A Turning Point In Human History: Gobeklitepe

A Turning Point In Human History: Gobeklitepe

A Turning Point In Human History: Gobeklitepe

We are about to set sail on an adventure that will take us back to the beginning of time! The world’s oldest temple, Gobeklitepe, is waiting to be discovered, along with its history, its story, and all of the mystery that surrounds it. Are you prepared to be astounded by the information that will be presented about Gobeklitepe, an event that altered the course of human history? The purpose of building Gobeklitepe, which has not been completely explained to this day, makes it one of the rare buildings with significant value in the annals of human history. It was constructed 7,500 years before the Egyptian Pyramids in Giza (2551 BC), which are considered one of the seven wonders of the world. Gobekli Tepe, which is located in Turkey, has a history that dates back 12,000 years. Stonehenge is located in England. A survey that was carried out in 1963 in conjunction with the Universities of Istanbul and Chicago led to the discovery of the “V52 Neolithic Settlement.”

Gobeklitepe was added to the UNESCO World Cultural Heritage list in 2018, and the Ministry of Culture has designated 2019 as the “Year of Gobeklitepe.” There are approximately 20 round and oval structures with a diameter of 30 meters, and in the middle of these structures are two “T”-shaped columns made of limestone that are independent and stand five meters tall. There are also smaller columns lining the interior walls of the buildings. The scientific information about Gobeklitepe shows that the archeology of the Neolithic period needs to be looked at again. 

When Did It Become Official That Gobeklitepe Existed?

While the survey was conducted in 1963, it wasn’t until 1994 that German archaeologist Klaus Schmidt made the official discovery of Gobeklitepe. The farmer Mahmut Kilinc, who owned land in the area before the construction began in 1994, discovered a stone while plowing his land in 1983 and donated it to the Sanliurfa Museum. However, progress was slowed because museum officials did not appreciate this stone for its historical significance.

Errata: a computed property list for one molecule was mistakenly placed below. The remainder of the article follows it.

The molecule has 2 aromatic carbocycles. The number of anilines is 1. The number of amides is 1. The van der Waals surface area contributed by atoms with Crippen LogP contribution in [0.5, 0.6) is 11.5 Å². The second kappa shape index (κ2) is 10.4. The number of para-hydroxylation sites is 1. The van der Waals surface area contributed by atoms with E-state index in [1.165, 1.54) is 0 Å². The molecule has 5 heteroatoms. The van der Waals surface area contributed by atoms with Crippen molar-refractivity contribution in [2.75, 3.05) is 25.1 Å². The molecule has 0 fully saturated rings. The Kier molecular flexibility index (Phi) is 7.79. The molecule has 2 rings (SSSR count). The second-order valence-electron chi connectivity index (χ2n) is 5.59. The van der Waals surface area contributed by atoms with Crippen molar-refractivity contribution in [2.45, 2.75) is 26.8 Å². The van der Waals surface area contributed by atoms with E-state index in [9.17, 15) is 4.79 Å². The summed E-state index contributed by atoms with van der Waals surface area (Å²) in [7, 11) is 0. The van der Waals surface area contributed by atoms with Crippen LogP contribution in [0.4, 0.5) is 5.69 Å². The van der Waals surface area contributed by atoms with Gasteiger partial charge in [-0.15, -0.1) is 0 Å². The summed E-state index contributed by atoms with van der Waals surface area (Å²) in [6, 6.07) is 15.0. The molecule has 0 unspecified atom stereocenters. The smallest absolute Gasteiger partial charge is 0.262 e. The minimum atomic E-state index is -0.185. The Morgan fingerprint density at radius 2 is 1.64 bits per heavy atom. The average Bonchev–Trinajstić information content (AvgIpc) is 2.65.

The significance of Gobeklitepe was finally realized during the 1994 study, almost 11 years after its discovery. According to measurements, it has a total height of 15 meters and a diameter of 300 meters. More than 200 columns span 20 distinct radii. These columns are 6 meters tall and weigh around 10 tons apiece.

Where is Gobeklitepe?

Gobeklitepe is located close to Orencik Village, approximately 18 kilometers northeast of the center of Sanliurfa. It is generally accepted that 12,000 years in the past, it functioned as a cult center of some kind.

The Story Of Gobeklitepe And The Significance Of It

Before it was formally discovered, the land around Gobeklitepe was farmed by residents. The farmers in the region have been moving stones around, which has resulted in some changes to the topography of the area. In addition, there is evidence that a few stones were fractured as a result of this procedure. The significance of Gobeklitepe stems primarily from the hunter-gatherer culture that existed during the Stone Age.  With a history stretching back 12,000 years, Gobeklitepe is still active today. Current theories about why Gobeklitepe was constructed may need to be revised as new information becomes available. Even though Gobeklitepe is 8,000 years older than the pyramids and 7,000 years older than Stonehenge, there is no concrete evidence that it served as a residential area. 

This is supported by the fact that no evidence of human habitation, such as ceramics, utensils, garbage dumps, or tools, has been uncovered. An intriguing viewpoint, shared by the locals, exists regarding Gobeklitepe. It has become a tradition for childless women, says Mahmut Kilinc, to visit this hill and offer prayers. This custom was already in place before the discovery of Gobeklitepe. A woman giving birth is depicted in relief on one of the columns at Gobeklitepe.

So far, only 6 of the site’s structures have been uncovered, but the site contains a total of 20 structures and 200 additional obelisks. In contrast to the Neolithic Age people who are known, Gobeklitepe, which deeply shook up all of the information, is gaining importance day by day because it uses an advanced architectural technique. On these columns and obelisks, there are also reliefs of animals such as leopards, wild boars, scorpions, storks, foxes, gazelles, and snakes. These carvings came to be recognized as the earliest examples of 3D reliefs ever discovered.

Additionally, the Gobeklitepe structure is most well-known for having columns in the shape of a T. These columns do not contain any faces or facial expressions at all. Some theories suggest that if this is a place of worship, the T-shaped columns represent the “god” figure. This is because there are carvings of hands and fingers on the columns. Because the facial features on these pillars were not carved, but the hand and finger were, it’s possible that they were given a meaning related to the heavens.

Some people think it’s a temple, others think it’s a shelter, but there’s no hard evidence either way. The most widely held view is that Gobeklitepe is a sacred site used for religious ceremonies. If these claims are verified, Gobeklitepe would be the oldest temple in human history.